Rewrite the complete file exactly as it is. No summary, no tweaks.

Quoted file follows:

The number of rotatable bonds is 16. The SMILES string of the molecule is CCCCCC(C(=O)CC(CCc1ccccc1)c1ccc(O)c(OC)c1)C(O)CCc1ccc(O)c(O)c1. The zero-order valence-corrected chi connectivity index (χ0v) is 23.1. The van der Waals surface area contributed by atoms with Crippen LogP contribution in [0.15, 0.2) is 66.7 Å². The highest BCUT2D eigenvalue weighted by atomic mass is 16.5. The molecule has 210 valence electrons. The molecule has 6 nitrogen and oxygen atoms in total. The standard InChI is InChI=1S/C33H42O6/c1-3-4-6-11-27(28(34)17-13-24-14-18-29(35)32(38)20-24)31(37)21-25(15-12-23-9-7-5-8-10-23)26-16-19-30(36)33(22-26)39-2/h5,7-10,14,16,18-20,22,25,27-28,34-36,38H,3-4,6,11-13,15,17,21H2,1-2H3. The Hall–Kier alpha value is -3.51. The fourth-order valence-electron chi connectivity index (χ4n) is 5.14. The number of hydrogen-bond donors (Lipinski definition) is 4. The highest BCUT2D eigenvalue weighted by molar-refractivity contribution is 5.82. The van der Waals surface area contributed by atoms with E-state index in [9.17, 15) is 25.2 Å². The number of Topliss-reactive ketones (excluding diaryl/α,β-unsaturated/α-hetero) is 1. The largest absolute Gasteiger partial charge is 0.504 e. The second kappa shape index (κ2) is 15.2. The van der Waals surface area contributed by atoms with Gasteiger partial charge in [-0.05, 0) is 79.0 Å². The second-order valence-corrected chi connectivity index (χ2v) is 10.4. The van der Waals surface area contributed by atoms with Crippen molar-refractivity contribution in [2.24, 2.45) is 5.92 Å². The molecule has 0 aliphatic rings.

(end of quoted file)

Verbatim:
The number of rotatable bonds is 16. The SMILES string of the molecule is CCCCCC(C(=O)CC(CCc1ccccc1)c1ccc(O)c(OC)c1)C(O)CCc1ccc(O)c(O)c1. The zero-order valence-corrected chi connectivity index (χ0v) is 23.1. The van der Waals surface area contributed by atoms with Crippen LogP contribution in [0.15, 0.2) is 66.7 Å². The highest BCUT2D eigenvalue weighted by atomic mass is 16.5. The molecule has 210 valence electrons. The molecule has 6 nitrogen and oxygen atoms in total. The standard InChI is InChI=1S/C33H42O6/c1-3-4-6-11-27(28(34)17-13-24-14-18-29(35)32(38)20-24)31(37)21-25(15-12-23-9-7-5-8-10-23)26-16-19-30(36)33(22-26)39-2/h5,7-10,14,16,18-20,22,25,27-28,34-36,38H,3-4,6,11-13,15,17,21H2,1-2H3. The Hall–Kier alpha value is -3.51. The fourth-order valence-electron chi connectivity index (χ4n) is 5.14. The number of hydrogen-bond donors (Lipinski definition) is 4. The highest BCUT2D eigenvalue weighted by molar-refractivity contribution is 5.82. The van der Waals surface area contributed by atoms with E-state index in [9.17, 15) is 25.2 Å². The number of Topliss-reactive ketones (excluding diaryl/α,β-unsaturated/α-hetero) is 1. The largest absolute Gasteiger partial charge is 0.504 e. The second kappa shape index (κ2) is 15.2. The van der Waals surface area contributed by atoms with Gasteiger partial charge in [-0.05, 0) is 79.0 Å². The second-order valence-corrected chi connectivity index (χ2v) is 10.4. The van der Waals surface area contributed by atoms with Crippen molar-refractivity contribution in [2.24, 2.45) is 5.92 Å². The molecule has 0 aliphatic rings.